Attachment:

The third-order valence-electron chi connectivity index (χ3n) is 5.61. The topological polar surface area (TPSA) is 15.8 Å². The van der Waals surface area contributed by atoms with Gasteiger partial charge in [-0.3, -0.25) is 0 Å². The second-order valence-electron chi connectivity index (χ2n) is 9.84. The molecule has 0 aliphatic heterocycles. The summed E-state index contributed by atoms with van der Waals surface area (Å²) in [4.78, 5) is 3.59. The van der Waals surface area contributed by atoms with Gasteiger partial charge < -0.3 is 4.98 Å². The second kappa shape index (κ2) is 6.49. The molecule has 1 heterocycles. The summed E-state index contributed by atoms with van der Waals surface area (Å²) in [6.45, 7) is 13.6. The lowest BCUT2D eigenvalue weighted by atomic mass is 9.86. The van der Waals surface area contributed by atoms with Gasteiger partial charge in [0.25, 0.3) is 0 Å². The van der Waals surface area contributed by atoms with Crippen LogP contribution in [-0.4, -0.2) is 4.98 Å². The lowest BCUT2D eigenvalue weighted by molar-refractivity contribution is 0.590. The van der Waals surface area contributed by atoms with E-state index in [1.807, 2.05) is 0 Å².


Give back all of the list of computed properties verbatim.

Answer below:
The third-order valence-electron chi connectivity index (χ3n) is 5.61. The topological polar surface area (TPSA) is 15.8 Å². The van der Waals surface area contributed by atoms with Gasteiger partial charge in [-0.3, -0.25) is 0 Å². The second-order valence-electron chi connectivity index (χ2n) is 9.84. The molecule has 0 aliphatic heterocycles. The summed E-state index contributed by atoms with van der Waals surface area (Å²) in [4.78, 5) is 3.59. The van der Waals surface area contributed by atoms with Gasteiger partial charge < -0.3 is 4.98 Å². The second kappa shape index (κ2) is 6.49. The molecule has 1 heterocycles. The summed E-state index contributed by atoms with van der Waals surface area (Å²) in [6.45, 7) is 13.6. The lowest BCUT2D eigenvalue weighted by atomic mass is 9.86. The van der Waals surface area contributed by atoms with Gasteiger partial charge in [0.25, 0.3) is 0 Å². The van der Waals surface area contributed by atoms with Crippen LogP contribution in [-0.4, -0.2) is 4.98 Å². The lowest BCUT2D eigenvalue weighted by molar-refractivity contribution is 0.590. The van der Waals surface area contributed by atoms with E-state index in [1.807, 2.05) is 0 Å².